This is the third or fourth time Malinda has been short-listed for the Gratiaen and not won. A sort of record in itself I think. From what I heard of his previous work, he is a good poet and this book confirms the impression. Malinda is a damn good poet!
Firstly, I love the title: open words are for love-letting. The poems are a mix of the personal and the political. From poems about his sister (I was recently told she is Ru Freeman), to daughters, father, mother (the poem is called Ammi) he goes on to make poetry on The Mother of all Wars, War criminality, An open end-note from Geneva etc.
I am not an academic analytic critic. But I am a reader. I read something - I like it or I don't like it and use this blog to talk about some books I have read. For me, poetry should be enjoyment, whether it makes me think, whether I love the way, the words trip fast upon each other, the rhythm, the words, the sound. So for me, it is all the more difficult to review a book of poetry, as there could be good poems and bad poems in the mix offered but all in all most of the poems I read in this collection, I liked.
But after all this, I have a question: Why didn't Malinda win the Gratiaen? Aside from his politics, he is a good poet and shouldn't that be the criteria for winning? I have read Lal Medawattegedera's pervious works and didn't like any of them. I doubt that he can develop to be a writer of such astounding quality that he just had to win the Gratiaen. I saw Kalumaali and thought it was dreadful (poor Ruwanthi, what happened?), and then we have two unknowns - Rizvina Morseth and Saroj Sinnathamby alias Ashok Ferrey and we all know what his writing is like. Rizvina is the unknown quantity here. If she didn't win and being extremely biased against the other contenders, either the work or their previous writing style, I would have put my bets on Malinda winning. But he didn't. To answer my question we will have to wait a whole year for Lal to put his novel out for us readers to judge, a year too late, if he was worthy or not. And you can bet on it, that I will be reading the book.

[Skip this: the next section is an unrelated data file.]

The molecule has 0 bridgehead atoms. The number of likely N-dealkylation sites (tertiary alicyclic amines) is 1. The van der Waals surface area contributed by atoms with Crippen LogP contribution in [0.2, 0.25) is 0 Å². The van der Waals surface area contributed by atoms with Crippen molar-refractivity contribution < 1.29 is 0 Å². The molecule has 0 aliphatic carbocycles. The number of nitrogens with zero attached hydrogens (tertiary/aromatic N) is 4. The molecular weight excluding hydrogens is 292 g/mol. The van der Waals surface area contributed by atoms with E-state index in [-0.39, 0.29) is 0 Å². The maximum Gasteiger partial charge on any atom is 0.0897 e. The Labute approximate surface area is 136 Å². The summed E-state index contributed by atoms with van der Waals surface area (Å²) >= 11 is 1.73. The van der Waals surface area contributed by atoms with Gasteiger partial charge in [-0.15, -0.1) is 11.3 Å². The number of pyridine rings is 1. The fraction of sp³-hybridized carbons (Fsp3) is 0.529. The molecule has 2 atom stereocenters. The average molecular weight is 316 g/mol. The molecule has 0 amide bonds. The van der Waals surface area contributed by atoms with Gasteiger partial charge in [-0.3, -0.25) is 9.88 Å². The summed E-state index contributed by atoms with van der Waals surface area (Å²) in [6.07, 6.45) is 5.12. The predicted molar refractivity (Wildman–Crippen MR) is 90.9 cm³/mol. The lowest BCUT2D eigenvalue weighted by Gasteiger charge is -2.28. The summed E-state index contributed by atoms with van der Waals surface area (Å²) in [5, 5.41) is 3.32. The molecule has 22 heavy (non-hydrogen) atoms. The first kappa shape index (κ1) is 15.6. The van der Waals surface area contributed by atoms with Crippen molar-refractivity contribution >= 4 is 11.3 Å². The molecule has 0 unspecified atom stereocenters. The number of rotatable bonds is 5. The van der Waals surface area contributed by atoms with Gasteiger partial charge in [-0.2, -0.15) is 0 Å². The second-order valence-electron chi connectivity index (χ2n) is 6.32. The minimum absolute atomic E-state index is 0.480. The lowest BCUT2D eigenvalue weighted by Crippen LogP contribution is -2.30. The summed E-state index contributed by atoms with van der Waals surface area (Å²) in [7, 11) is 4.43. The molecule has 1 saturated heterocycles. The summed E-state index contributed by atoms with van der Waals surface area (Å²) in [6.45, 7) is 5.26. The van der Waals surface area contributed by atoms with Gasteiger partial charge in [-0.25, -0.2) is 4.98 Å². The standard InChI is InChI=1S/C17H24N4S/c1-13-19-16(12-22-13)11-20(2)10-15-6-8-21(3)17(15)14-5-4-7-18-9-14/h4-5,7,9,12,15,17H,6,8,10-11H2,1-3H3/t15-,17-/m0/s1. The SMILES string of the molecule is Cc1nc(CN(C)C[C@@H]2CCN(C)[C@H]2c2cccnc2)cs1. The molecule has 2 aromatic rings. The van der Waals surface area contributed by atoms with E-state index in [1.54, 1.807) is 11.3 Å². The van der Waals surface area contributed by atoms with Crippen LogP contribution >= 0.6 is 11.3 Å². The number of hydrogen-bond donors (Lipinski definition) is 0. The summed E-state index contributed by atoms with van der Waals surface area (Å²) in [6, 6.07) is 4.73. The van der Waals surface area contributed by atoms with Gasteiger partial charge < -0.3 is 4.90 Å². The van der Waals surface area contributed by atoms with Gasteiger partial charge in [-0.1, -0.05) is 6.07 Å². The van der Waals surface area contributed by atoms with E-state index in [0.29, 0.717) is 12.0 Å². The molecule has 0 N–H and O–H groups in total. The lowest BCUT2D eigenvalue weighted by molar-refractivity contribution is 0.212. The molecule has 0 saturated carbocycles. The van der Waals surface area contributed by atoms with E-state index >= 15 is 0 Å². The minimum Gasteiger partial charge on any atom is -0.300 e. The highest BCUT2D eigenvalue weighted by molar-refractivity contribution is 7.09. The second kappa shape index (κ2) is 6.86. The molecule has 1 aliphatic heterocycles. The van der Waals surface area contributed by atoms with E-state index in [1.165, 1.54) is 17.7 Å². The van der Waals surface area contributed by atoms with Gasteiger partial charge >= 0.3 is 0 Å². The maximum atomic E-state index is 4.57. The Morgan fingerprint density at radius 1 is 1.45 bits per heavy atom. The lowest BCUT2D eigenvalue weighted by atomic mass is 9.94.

I leave with one of Malinda's poems:
Differently colored sibling
of city space
and urban things,
territory of the timeless
the hide and seek
and seek for hide,
target and shoot,
fang and claw,
visitor's unmercuried mirror
reflecting but unseen
I don't know where you can buy the book, but if you see it lying on a friend's coffee table. Pick it up. Its worth a read.